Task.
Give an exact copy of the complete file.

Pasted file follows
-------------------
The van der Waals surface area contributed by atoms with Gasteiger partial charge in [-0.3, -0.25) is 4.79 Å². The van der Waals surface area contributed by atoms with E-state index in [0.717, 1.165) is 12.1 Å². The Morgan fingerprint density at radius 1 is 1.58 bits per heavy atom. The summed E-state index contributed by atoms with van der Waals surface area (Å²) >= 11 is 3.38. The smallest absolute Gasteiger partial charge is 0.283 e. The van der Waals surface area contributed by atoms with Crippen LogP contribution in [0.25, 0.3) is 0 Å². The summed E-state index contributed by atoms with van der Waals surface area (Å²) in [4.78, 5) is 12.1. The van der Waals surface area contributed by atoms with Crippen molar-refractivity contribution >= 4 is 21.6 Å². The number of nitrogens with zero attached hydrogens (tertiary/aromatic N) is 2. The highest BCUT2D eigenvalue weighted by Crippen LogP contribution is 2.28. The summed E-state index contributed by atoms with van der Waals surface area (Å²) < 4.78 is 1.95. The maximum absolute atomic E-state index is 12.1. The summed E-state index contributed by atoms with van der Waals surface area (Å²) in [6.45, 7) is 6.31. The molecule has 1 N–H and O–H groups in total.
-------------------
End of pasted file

The van der Waals surface area contributed by atoms with Gasteiger partial charge in [-0.3, -0.25) is 4.79 Å². The van der Waals surface area contributed by atoms with E-state index in [0.717, 1.165) is 12.1 Å². The Morgan fingerprint density at radius 1 is 1.58 bits per heavy atom. The summed E-state index contributed by atoms with van der Waals surface area (Å²) >= 11 is 3.38. The smallest absolute Gasteiger partial charge is 0.283 e. The van der Waals surface area contributed by atoms with Crippen LogP contribution in [0.25, 0.3) is 0 Å². The summed E-state index contributed by atoms with van der Waals surface area (Å²) in [4.78, 5) is 12.1. The van der Waals surface area contributed by atoms with Crippen molar-refractivity contribution >= 4 is 21.6 Å². The number of nitrogens with zero attached hydrogens (tertiary/aromatic N) is 2. The highest BCUT2D eigenvalue weighted by Crippen LogP contribution is 2.28. The summed E-state index contributed by atoms with van der Waals surface area (Å²) < 4.78 is 1.95. The maximum absolute atomic E-state index is 12.1. The summed E-state index contributed by atoms with van der Waals surface area (Å²) in [6.45, 7) is 6.31. The molecule has 1 N–H and O–H groups in total.